I so much wanted to enjoy, savor, relish this book, as the rest of the title is “America, Its Language, and the Most Controversial Dictionary Every Published.” As a devotee of reference books, I was excited at the prospect of reading the story of how “Webster’s New International Dictionary of the English Language. Third Edition.” was published. I was even pleased to see that it actually begins in 1934 with the publication of “Webster’s….Second Edition.” What I didn’t appreciate was Skinner’s decision to clutter up the text with discussion of obscure literary writers and scholars, such as Dwight McDonald, Henry Seidel Canby, Charles William Eliot, and Charles Carpenter Fries. While these individuals had roles to play in the development of literary culture and linguistics, Skinner presented too much background information on them. When Skinner actually devoted space to his thesis–that editor-in-chief Philip Gove changed Webster’s International Dictionary from an elite prescriptive dictionary full of enyclopedic entries and obscure cultural references to a more descriptive work that captured English in its current usage–I was captivated. Skinner surveys 20th-century culture to show it was changing due to the world wars and how new words entered the language. He also shows how people’s word usage changed and how scholars came to realize that the standard rules of grammar and usage no longer applied. As a result of this linguistic shift, “Webster’s Third” was highly criticized by Dwight McDonald and others who thought the dictionary should uphold the traditional culture, not reflect the new one. The inclusion of the word “ain’t” didn’t cause controversy simply for its inclusion, since it was also listed in Webster’s Second. Instead, it was controversial because it was a symbol of how the dictionary changed its usage notes on many colloquial words to make them “nonstandard” and remain neutral regarding which words educated people should use.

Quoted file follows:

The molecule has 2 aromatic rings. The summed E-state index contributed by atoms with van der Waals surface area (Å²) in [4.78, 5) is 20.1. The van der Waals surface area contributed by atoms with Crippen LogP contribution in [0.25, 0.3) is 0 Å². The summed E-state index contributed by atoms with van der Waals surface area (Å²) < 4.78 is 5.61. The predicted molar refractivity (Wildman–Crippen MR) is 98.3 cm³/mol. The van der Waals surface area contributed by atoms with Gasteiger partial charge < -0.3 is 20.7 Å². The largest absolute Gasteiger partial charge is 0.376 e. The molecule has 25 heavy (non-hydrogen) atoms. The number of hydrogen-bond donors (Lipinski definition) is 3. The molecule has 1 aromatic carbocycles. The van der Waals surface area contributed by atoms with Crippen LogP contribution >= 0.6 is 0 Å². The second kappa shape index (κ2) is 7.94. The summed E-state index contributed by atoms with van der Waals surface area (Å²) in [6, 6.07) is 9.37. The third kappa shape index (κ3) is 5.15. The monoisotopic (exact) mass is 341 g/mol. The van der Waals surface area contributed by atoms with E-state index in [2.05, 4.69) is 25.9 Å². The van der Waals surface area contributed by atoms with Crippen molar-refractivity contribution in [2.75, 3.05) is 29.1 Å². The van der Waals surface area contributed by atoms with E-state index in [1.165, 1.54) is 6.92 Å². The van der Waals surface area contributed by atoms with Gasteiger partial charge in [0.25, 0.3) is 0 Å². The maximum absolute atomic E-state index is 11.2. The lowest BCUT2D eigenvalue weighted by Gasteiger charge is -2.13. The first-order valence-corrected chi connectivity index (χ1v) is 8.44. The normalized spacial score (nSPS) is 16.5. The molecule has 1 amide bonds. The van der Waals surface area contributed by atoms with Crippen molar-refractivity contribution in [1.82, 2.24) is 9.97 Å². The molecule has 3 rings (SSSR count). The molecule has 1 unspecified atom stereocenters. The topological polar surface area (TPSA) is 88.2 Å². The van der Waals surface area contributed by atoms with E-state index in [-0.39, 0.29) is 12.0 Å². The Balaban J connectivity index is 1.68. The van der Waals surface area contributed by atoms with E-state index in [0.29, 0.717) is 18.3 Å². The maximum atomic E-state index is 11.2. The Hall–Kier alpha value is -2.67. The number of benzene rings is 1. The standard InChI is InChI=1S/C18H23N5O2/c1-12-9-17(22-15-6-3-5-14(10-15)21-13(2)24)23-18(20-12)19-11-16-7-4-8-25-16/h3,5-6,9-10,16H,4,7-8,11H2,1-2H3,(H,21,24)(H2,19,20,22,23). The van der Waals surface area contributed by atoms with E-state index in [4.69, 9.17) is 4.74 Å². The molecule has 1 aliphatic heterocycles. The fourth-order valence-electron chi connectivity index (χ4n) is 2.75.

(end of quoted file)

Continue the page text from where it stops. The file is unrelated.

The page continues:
Readers who want a more focused book on the topic of dictionaries should read
“The Professor and the Madman” about the Oxford English Dictionary.